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Terry C. Muck to lead Lilly Endowment-supported Louisville Institute

by Louisville Seminary | Apr 15, 2012
Dr. Terry C. Muck has been appointed to serve as Interim Executive Director of the Louisville Institute for two years, beginning July 1, 2012. Dr. Muck will succeed Dr. James W. Lewis, who is retiring June 30 after 21 years as the first Executive Director of the Louisville Institute.

The Louisville Institute, which is based at Louisville Presbyterian Theological Seminary, is a program generously funded by Lilly Endowment Inc. in support of pastors and scholar educators who are concerned with the vitality of theological education and church life in North America. Since 1990, The Institute has awarded more than 1,700 grants for over $32 million to pastors and academics. In September 2011, Lilly Endowment Inc. awarded a grant of almost $8 million to Louisville Seminary to continue the work of the Louisville Institute through 2015, and to support a new phase of its mission.

“I am pleased to welcome Dr. Terry Muck to the exhilarating work that is ahead of us. His entrepreneurial gifts and energy will be invaluable at this moment in the history of the Louisville Institute as we begin the new Vocation of the Theological Educator Project and launch the first Collaborative Inquiry Teams to study the most pressing issues facing Christian faith and congregations today, in addition to our long-established and excellent programs to support research in religion,” said President Michael Jinkins, who also chairs the Louisville Institute Board.

These two new initiatives will enhance the Institute’s work beginning in 2013. The Vocation of the Theological Educator Initiative focuses on the vocational formation of emerging seminary faculty. Collaborative Inquiry Teams of 8 to 10 persons, both scholars and pastors, will undertake three-year study projects aimed at contributing to the vitality of the church and the Christian way of life.

“The Louisville Institute’s mission of enabling conversations among local church pastors and academic scholars has never been more important. It is an honor and privilege to help continue the remarkable contributions the Institute has made over the past 20 years to the North American church,” said Muck.

Dr. Muck has served full-time in theological education since 1990. He was a professor at Austin Presbyterian Theological Seminary and currently is Dean of the E. Stanley Jones School of World Mission and Evangelism and Professor of Mission and World Religion at Asbury Theological Seminary in Wilmore, Ky., where he began teaching in 2000. He will retire from his position at Asbury at the end of the academic year.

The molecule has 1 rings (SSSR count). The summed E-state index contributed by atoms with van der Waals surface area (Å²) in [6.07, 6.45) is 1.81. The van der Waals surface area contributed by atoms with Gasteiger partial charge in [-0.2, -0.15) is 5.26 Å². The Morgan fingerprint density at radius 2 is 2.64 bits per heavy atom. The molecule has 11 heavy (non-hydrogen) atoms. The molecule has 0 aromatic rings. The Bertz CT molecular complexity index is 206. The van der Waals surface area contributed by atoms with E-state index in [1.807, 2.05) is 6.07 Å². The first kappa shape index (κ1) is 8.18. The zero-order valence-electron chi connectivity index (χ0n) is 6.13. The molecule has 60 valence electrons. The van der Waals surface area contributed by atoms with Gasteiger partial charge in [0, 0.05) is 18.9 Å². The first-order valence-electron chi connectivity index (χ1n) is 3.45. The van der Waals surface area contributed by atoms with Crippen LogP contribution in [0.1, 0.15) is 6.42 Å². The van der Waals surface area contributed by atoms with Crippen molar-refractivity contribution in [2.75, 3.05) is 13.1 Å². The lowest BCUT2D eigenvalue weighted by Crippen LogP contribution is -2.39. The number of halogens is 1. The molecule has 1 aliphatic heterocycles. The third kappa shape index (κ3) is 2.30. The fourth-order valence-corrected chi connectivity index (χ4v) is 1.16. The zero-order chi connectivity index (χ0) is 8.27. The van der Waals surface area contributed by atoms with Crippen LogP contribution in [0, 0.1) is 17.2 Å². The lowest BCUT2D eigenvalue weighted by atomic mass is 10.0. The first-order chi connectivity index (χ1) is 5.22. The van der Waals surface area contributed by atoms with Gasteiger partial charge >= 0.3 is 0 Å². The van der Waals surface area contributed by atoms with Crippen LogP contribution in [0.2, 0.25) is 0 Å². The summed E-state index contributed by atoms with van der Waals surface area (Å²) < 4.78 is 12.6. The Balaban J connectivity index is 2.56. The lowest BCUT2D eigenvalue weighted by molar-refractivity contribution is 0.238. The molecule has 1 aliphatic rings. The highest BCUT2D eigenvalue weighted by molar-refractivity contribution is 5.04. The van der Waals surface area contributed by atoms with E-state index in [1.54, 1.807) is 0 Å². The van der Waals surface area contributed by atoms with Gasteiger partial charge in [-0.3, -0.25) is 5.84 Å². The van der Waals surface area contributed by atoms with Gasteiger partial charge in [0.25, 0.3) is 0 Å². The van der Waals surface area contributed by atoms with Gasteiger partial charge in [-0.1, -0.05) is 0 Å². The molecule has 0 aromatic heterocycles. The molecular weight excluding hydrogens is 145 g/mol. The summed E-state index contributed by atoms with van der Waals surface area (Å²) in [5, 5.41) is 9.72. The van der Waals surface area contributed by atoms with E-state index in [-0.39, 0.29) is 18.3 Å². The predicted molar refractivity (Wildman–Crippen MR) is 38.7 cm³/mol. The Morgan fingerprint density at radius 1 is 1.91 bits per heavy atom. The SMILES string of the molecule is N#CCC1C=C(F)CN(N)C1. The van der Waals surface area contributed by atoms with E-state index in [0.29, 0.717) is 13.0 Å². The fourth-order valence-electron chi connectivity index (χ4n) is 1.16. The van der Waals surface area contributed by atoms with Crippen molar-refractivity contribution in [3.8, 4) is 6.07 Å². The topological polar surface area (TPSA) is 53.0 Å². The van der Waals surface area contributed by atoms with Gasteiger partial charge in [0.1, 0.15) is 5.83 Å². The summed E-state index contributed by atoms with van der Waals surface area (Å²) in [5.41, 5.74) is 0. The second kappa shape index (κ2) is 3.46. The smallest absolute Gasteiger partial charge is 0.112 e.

Muck earned degrees from Bethel College (BA); Bethel Theological Seminary (MDiv); National College of Education (MBA); and Northwestern University (PhD). A prolific editor and writer, with a successful history in grant writing, he served as Executive Editor and Senior Vice President of Publishing for Christianity Today, Inc., and has been a regular contributor to Leadership: A Practical Journal for Church Leaders. He has published ten books, including Those Other Religions in Your Neighborhood (2011, Kindle Edition); Christians Talk about Buddhist Meditation, Buddhists Talk About Christian Prayer (2003) with Rita M. Gross; The Mysterious Beyond: A Basic Guide to Studying Religion (2004); How to Study Religion: A Beginning Guide to Method (2005); and Christianity Encountering World Religions: The Practice of Mission in the Twenty-first Century (Baker, 2009), which offers a new perspective for 21st-century, global outreach that includes seeking to understand the ways of others, and sharing one’s beliefs through mutual interaction and education. The book is co-authored with Louisville Seminary world mission professor Dr. Frances S. Adeney, who is Muck’s spouse.

“Professors and pastors know Dr. Muck as a first-rate scholar, teacher, and leader in theological education, in the church, and in the efforts to build deep relationships of trust and mutual respect with persons of other faiths. I have been impressed by the ways in which he, as a generous evangelical scholar, has built ecumenical and interfaith bridges,” said Jinkins.

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